Additional information about the programme structure and the Module Handbook can be found here.
Two international workshops are organized regularly by our institution and our cooperating partners. A one-day workshop on “Robotic and Image-Guided Radiotherapy” (end of August) is organised by the Clinic of Radiation Oncology of the University Medical Centre Mannheim. A one-week workshop on “Medical Physics” takes place in Shanghai and includes a one-day Sino-German radiotherapy workshop.
Subjects for the M.Sc. thesis are offered by a variety of research groups at the Medical Faculty Mannheim. For excellent students, the closing thesis may be undertaken at partner institutions like Harvard Medical School. Excellent students may be offered the option to complete their master thesis abroad at one of our cooperating partner institutions (Harvard University/ Boston, Duke University/ Durham, Jiao-Tong University/ Shanghai).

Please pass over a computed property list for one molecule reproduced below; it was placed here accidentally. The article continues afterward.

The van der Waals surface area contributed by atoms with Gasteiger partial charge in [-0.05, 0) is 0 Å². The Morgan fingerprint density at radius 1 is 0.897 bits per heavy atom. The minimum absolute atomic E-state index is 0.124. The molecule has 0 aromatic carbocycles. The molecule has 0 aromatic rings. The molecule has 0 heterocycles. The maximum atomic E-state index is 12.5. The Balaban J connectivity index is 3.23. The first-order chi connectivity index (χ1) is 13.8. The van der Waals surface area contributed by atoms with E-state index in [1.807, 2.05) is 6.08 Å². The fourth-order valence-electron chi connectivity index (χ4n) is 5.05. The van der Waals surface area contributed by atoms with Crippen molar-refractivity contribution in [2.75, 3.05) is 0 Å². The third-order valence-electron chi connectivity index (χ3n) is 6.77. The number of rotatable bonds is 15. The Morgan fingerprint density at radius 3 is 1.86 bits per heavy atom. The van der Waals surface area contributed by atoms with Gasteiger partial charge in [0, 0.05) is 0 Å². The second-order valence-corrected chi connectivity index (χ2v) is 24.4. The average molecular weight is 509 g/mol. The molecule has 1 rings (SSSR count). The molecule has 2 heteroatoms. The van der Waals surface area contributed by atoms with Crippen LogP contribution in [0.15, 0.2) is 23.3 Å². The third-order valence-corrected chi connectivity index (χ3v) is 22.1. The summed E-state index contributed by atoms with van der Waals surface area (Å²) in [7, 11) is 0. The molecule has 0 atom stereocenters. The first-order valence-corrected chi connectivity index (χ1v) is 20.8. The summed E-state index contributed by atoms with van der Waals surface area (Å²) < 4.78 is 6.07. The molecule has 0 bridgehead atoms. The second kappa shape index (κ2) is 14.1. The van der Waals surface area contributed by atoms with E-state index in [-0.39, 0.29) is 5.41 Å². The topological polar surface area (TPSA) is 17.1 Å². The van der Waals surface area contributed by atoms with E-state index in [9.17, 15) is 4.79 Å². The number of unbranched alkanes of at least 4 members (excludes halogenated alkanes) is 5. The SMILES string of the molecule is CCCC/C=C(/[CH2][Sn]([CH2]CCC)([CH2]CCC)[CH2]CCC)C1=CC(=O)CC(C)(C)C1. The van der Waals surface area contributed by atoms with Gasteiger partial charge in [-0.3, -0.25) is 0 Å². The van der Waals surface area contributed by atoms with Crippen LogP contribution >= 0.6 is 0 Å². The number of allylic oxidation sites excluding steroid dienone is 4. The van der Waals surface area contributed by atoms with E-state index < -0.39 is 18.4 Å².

Teaching and learning Methods
Learning takes place in lectures, interactive seminars, workshops and lab rotation. Theoretical aspects are enriched by practical sessions using up-to-date medical equipment and software available at the University Medical Centre Mannheim. Intensive study is supported by a well-equipped library and a laptop pool as well as workplaces with Internet access for private laptops. Courses designed to facilitate the acquisition of presentation skills, paper writing proficiency and project organisation are part of the course programme.
In accordance with the European and German state requirements for Master programmes, student evaluation is continuous throughout the programme. This process includes both written and oral exams, as well as the assessment of group projects and lab reports. The programme concludes with the defence of the M.Sc. thesis and an exam on the classes attended. Successful candidates are awarded an M.Sc. (Master of Science) degree.